Comparison between hemodynamic changes after single-dose and incremental subarachnoid anesthesia

A. Casati, A. Zangrillo, G. Fanelli, G. Torri

Research output: Contribution to journalArticle

Abstract

Background and Objectives. The depressant activity on sympathetic tone of subarachnoid anesthetic block is well known. The aim of this study was to compare cardiovascular response to an incremental dose of subarachnoid anesthesia administered through a small-bore microcatheter with the response to single-dose spinal anesthesia. Methods. The 26 ASA I or II patients, 45- 65 years old, who were undergoing elective gynecologic, urologic, or orthopaedic surgery, were randomized into two groups of 13 each: the first group (SSA) underwent single-shot spinal anesthesia with 1% hyperbaric bupivacaine (0.27 mg/kg), while the second group (CSA) received an incremental 5-mg bolus of the same solution via a subarachnoid 32-gauge microcatheter every 10 minutes. All patients were premedicated and prehydrated with Ringer's acetate 8-10 mL/kg, infused over a 30-minute period. Heart rate, systolic, mean, and diastolic arterial blood pressure, arterial blood gas analysis, and cardiac index (measured by the noninvasive indirect Fick method) were recorded prior to preoperative subarachnoid anesthesia and then 15, 30, and 45 minutes after the first local anesthetic administration. Results. The anthropometric parameters of the patients were homogeneous. No problems regarding anesthetic procedures occurred during the study, and none of the patients developed neurologic sequelae prior to discharge from the hospital. No relevant changes in blood gas parameters were found during the study in either the CSA or the SSA group. With regard to hemodynamic parameters, a significant reduction of systolic, diastolic, and mean arterial blood pressure was found in the SSA group following subarachnoid local anesthetic injection, while arterial pressures did not decrease in the CSA group. Cardiac index showed a nonsignificant increase with respect to baseline values in both groups, with no differences between groups during the study. Conclusions. In well-hydrated, healthy patients incremental local anesthetics offer adequate subarachnoid anesthesia with minimal hemodynamic effects.

Original languageEnglish
Pages (from-to)298-303
Number of pages6
JournalRegional Anesthesia
Volume21
Issue number4
Publication statusPublished - 1996

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Anesthesia
Hemodynamics
Arterial Pressure
Local Anesthetics
Spinal Anesthesia
Anesthetics
Gynecologic Surgical Procedures
Blood Gas Analysis
Bupivacaine
Nervous System
Orthopedics
Heart Rate
Gases
Injections

Keywords

  • bupivacaine
  • continuous spinal anesthesia
  • hemodynamic parameters
  • incremental local anesthetic doses

ASJC Scopus subject areas

  • Anesthesiology and Pain Medicine

Cite this

Comparison between hemodynamic changes after single-dose and incremental subarachnoid anesthesia. / Casati, A.; Zangrillo, A.; Fanelli, G.; Torri, G.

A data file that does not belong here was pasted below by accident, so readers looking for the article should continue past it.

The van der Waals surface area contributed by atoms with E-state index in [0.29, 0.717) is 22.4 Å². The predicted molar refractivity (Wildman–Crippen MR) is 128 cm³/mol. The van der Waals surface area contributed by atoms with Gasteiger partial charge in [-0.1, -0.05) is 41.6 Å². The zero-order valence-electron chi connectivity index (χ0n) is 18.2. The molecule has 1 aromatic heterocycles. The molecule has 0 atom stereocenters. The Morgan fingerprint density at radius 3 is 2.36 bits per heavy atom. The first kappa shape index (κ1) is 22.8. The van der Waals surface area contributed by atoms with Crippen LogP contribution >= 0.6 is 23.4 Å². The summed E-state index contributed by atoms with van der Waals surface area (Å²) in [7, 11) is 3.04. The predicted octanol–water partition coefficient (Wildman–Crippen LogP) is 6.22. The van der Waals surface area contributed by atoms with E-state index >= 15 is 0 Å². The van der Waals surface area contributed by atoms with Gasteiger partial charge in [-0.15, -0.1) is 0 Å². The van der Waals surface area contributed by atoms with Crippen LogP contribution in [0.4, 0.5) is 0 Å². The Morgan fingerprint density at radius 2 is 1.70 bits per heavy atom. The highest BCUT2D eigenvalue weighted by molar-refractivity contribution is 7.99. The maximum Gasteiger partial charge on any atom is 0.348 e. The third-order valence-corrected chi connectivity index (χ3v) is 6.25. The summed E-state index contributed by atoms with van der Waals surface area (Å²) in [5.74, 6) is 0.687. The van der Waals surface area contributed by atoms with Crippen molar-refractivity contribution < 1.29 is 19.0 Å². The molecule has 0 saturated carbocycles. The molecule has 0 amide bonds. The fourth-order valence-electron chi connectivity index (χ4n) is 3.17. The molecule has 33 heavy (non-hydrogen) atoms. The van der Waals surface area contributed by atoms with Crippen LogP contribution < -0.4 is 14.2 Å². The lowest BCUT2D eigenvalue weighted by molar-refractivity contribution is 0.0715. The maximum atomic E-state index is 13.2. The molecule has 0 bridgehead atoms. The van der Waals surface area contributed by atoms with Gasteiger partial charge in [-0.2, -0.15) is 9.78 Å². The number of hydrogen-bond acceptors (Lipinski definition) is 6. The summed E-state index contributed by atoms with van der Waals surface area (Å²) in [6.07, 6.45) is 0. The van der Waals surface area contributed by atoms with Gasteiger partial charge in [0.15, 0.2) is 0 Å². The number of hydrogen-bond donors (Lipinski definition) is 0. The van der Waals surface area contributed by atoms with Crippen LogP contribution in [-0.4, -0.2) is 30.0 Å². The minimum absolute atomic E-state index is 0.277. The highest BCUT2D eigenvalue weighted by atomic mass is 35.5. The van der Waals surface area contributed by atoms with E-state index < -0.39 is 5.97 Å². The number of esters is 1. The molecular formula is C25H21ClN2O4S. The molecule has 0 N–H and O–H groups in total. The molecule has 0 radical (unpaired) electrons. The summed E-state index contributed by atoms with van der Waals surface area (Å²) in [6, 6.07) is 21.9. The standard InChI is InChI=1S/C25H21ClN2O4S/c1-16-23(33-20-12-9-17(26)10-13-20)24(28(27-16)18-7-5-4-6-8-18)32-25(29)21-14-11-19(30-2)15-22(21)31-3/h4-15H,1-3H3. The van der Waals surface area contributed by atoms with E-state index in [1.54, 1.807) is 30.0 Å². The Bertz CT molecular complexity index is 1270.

In: Regional Anesthesia, Vol. 21, No. 4, 1996, p. 298-303.

Research output: Contribution to journalArticle

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abstract = "Background and Objectives. The depressant activity on sympathetic tone of subarachnoid anesthetic block is well known. The aim of this study was to compare cardiovascular response to an incremental dose of subarachnoid anesthesia administered through a small-bore microcatheter with the response to single-dose spinal anesthesia. Methods. The 26 ASA I or II patients, 45- 65 years old, who were undergoing elective gynecologic, urologic, or orthopaedic surgery, were randomized into two groups of 13 each: the first group (SSA) underwent single-shot spinal anesthesia with 1{\%} hyperbaric bupivacaine (0.27 mg/kg), while the second group (CSA) received an incremental 5-mg bolus of the same solution via a subarachnoid 32-gauge microcatheter every 10 minutes. All patients were premedicated and prehydrated with Ringer's acetate 8-10 mL/kg, infused over a 30-minute period. Heart rate, systolic, mean, and diastolic arterial blood pressure, arterial blood gas analysis, and cardiac index (measured by the noninvasive indirect Fick method) were recorded prior to preoperative subarachnoid anesthesia and then 15, 30, and 45 minutes after the first local anesthetic administration. Results. The anthropometric parameters of the patients were homogeneous. No problems regarding anesthetic procedures occurred during the study, and none of the patients developed neurologic sequelae prior to discharge from the hospital. No relevant changes in blood gas parameters were found during the study in either the CSA or the SSA group. With regard to hemodynamic parameters, a significant reduction of systolic, diastolic, and mean arterial blood pressure was found in the SSA group following subarachnoid local anesthetic injection, while arterial pressures did not decrease in the CSA group. Cardiac index showed a nonsignificant increase with respect to baseline values in both groups, with no differences between groups during the study. Conclusions. In well-hydrated, healthy patients incremental local anesthetics offer adequate subarachnoid anesthesia with minimal hemodynamic effects.",
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